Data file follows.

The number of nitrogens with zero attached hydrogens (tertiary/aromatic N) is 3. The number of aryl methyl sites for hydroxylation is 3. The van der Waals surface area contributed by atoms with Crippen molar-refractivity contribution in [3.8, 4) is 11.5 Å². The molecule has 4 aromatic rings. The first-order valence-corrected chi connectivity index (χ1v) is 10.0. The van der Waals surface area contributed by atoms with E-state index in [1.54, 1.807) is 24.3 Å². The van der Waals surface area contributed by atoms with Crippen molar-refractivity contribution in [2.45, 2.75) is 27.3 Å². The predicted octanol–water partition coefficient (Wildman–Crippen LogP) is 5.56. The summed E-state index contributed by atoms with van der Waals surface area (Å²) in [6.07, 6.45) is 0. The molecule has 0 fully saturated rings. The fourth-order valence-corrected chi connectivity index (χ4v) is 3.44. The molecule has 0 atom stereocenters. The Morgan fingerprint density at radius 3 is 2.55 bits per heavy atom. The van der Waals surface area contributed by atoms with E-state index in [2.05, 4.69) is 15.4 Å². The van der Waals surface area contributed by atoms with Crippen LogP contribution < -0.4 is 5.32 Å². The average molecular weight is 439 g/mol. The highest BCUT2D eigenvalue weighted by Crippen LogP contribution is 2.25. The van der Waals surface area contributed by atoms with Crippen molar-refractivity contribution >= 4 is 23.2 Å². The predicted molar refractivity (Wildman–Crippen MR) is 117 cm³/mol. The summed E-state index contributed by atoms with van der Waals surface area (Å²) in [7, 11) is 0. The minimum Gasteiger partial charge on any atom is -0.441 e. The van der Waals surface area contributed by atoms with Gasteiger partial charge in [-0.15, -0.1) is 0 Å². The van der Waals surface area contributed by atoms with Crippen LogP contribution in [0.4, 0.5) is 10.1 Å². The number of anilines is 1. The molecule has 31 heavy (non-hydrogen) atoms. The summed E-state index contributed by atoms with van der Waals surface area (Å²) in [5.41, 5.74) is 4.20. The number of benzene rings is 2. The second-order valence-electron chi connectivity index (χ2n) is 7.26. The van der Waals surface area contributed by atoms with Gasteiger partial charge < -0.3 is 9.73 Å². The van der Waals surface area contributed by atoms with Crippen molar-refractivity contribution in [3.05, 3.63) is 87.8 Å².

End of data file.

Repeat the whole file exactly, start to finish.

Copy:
The number of nitrogens with zero attached hydrogens (tertiary/aromatic N) is 3. The number of aryl methyl sites for hydroxylation is 3. The van der Waals surface area contributed by atoms with Crippen molar-refractivity contribution in [3.8, 4) is 11.5 Å². The molecule has 4 aromatic rings. The first-order valence-corrected chi connectivity index (χ1v) is 10.0. The van der Waals surface area contributed by atoms with E-state index in [1.54, 1.807) is 24.3 Å². The van der Waals surface area contributed by atoms with Crippen molar-refractivity contribution in [2.45, 2.75) is 27.3 Å². The predicted octanol–water partition coefficient (Wildman–Crippen LogP) is 5.56. The summed E-state index contributed by atoms with van der Waals surface area (Å²) in [6.07, 6.45) is 0. The molecule has 0 fully saturated rings. The fourth-order valence-corrected chi connectivity index (χ4v) is 3.44. The molecule has 0 atom stereocenters. The Morgan fingerprint density at radius 3 is 2.55 bits per heavy atom. The van der Waals surface area contributed by atoms with E-state index in [2.05, 4.69) is 15.4 Å². The van der Waals surface area contributed by atoms with Crippen LogP contribution < -0.4 is 5.32 Å². The average molecular weight is 439 g/mol. The highest BCUT2D eigenvalue weighted by Crippen LogP contribution is 2.25. The van der Waals surface area contributed by atoms with Crippen molar-refractivity contribution >= 4 is 23.2 Å². The predicted molar refractivity (Wildman–Crippen MR) is 117 cm³/mol. The summed E-state index contributed by atoms with van der Waals surface area (Å²) in [7, 11) is 0. The minimum Gasteiger partial charge on any atom is -0.441 e. The van der Waals surface area contributed by atoms with Gasteiger partial charge in [-0.15, -0.1) is 0 Å². The van der Waals surface area contributed by atoms with Crippen LogP contribution in [0.4, 0.5) is 10.1 Å². The number of anilines is 1. The molecule has 31 heavy (non-hydrogen) atoms. The summed E-state index contributed by atoms with van der Waals surface area (Å²) in [5.41, 5.74) is 4.20. The number of benzene rings is 2. The second-order valence-electron chi connectivity index (χ2n) is 7.26. The van der Waals surface area contributed by atoms with Gasteiger partial charge < -0.3 is 9.73 Å². The van der Waals surface area contributed by atoms with Crippen molar-refractivity contribution in [3.05, 3.63) is 87.8 Å².